Since the purpose of the boycott movement is to bring pressure on the Israeli government to end its discriminatory and oppressive policies, its impact is far more effective if it targets all Israeli products, not just those made in the West Bank.
Israeli products are targeted not because they are made by Jewish-owned businesses, but because they are part of a system of apartheid and injustice. Many Jewish organizations, such as Jewish Voice for Peace, endorse the BDS movement. They recognize that Judaism cannot be equated with Zionism, the narrow ethnonationalist ideology that proclaims the Israeli state is for Jews alone.
Why Does the Israeli Government Oppose the Boycott?
BDS has so frightened the Israeli government that it is spending millions of dollars annually in a propaganda campaign to discredit BDS, in part because it knows how effective this nonviolent strategy can be. BDS is grounded in the concepts of international law, international humanitarian law, and equal rights. It is directed at Israel’s apartheid policies and actions, not at Jews or any other ethnic group.
But Israel is doing more than simply spending money on propaganda. It has revealed the essentially antidemocratic character of its government by outlawing BDS efforts within Israel. It is also using its pro-Israel lobbies in the West to promote legislation that would penalize BDS campaigns in countries like the United States and the United Kingdom. The pro-Israel Lobby in the United States is also attempting to influence a trade agreement with the European Union to prevent the EU from taking measures against Israel’s illegal settlement products. In doing so, the Israeli government is attempting to criminalize the basic democratic rights of free speech of Israelis, Palestinians, and the global Palestine solidarity movement.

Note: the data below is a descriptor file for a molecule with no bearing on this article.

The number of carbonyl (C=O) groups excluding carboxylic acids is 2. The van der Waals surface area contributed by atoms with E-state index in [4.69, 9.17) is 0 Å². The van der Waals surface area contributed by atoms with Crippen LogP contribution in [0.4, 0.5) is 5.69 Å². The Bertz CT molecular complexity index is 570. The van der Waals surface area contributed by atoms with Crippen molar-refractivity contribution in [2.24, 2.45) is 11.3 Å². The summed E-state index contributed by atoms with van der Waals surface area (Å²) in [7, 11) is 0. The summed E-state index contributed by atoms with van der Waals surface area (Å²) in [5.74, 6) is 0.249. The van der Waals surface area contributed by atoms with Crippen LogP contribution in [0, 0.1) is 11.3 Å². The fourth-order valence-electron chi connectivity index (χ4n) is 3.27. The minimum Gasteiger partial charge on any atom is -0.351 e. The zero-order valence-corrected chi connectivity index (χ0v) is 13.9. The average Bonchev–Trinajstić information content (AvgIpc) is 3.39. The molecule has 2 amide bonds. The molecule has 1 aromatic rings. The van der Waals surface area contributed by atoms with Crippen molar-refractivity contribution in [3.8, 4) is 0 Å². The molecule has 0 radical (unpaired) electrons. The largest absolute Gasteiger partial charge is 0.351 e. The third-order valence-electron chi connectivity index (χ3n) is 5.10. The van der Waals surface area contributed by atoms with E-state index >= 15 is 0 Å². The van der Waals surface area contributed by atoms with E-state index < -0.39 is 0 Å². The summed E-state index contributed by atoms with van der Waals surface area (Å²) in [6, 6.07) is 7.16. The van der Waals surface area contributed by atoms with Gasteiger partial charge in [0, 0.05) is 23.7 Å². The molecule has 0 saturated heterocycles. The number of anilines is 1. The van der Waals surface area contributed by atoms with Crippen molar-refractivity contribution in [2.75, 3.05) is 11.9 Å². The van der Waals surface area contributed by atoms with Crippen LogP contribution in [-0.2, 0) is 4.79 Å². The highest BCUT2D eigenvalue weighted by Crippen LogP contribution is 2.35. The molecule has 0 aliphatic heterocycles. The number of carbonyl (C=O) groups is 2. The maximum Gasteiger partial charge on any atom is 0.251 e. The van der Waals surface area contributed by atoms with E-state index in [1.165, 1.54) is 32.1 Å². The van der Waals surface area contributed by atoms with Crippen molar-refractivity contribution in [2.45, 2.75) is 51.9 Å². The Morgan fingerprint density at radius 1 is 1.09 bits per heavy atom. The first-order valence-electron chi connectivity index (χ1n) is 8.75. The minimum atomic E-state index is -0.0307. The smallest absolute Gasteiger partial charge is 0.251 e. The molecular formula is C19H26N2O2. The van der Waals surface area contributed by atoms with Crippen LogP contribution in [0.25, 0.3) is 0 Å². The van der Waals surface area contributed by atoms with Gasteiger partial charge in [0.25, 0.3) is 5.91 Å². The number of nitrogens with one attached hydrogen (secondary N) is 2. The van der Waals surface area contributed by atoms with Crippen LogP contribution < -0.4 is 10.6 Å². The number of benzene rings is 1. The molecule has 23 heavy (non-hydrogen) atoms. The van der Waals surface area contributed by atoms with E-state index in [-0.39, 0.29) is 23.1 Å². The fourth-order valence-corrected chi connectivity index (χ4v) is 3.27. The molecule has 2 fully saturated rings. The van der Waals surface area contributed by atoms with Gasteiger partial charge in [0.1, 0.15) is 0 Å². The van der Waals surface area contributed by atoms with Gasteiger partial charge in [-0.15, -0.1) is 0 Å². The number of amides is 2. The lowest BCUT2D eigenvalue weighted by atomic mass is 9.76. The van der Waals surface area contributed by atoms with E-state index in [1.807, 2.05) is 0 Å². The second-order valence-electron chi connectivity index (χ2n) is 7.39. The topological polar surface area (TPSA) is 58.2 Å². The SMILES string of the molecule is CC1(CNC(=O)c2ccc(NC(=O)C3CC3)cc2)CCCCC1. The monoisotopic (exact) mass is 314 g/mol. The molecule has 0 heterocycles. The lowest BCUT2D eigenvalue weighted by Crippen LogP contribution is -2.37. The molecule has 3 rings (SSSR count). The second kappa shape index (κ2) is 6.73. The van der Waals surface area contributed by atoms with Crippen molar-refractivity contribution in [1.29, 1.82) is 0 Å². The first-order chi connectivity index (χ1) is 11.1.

The Supreme Court of the United States has ruled that boycotts are a form of free expression and therefore are entitled to the free speech protections of the First Amendment. The Israeli Supreme Court, however, recently upheld a 2011 law that subjects people who advocate for BDS to extremely large fines. The Israeli Coalition of Women for Peace condemned the ruling, saying “The anti-boycott bill is one of a host of racist and anti-democratic legislation aimed at silencing opposition and curtailing the rights of the Palestinian minority.” The coalition noted the racist underpinning of the Supreme Court’s ruling because it only singled out boycotts that advocate for Palestinian rights. Other types of boycotts remain legal.
The Israel Lobby in the United States is now attempting to bring the same type of racist and discriminatory legislation to this country to curtail free speech rights here, much as it did when it successfully censored SeaMac’s bus ads in Seattle.
The Palestinian Civil Society Call for Boycott, Divestment and Sanctions
Jewish Voice for Peace Statement on BDS
“Israel’s anti-boycott law will hit Palestinians hardest, rights group warns,” Electronic Intifada, April 16, 2015.
“EU must take stronger action to sanction Israel following high court decision banning boycott,” Mondoweiss, April 24, 2015.
Israel’s Discriminatory Laws http://www.adalah.org/en/law/index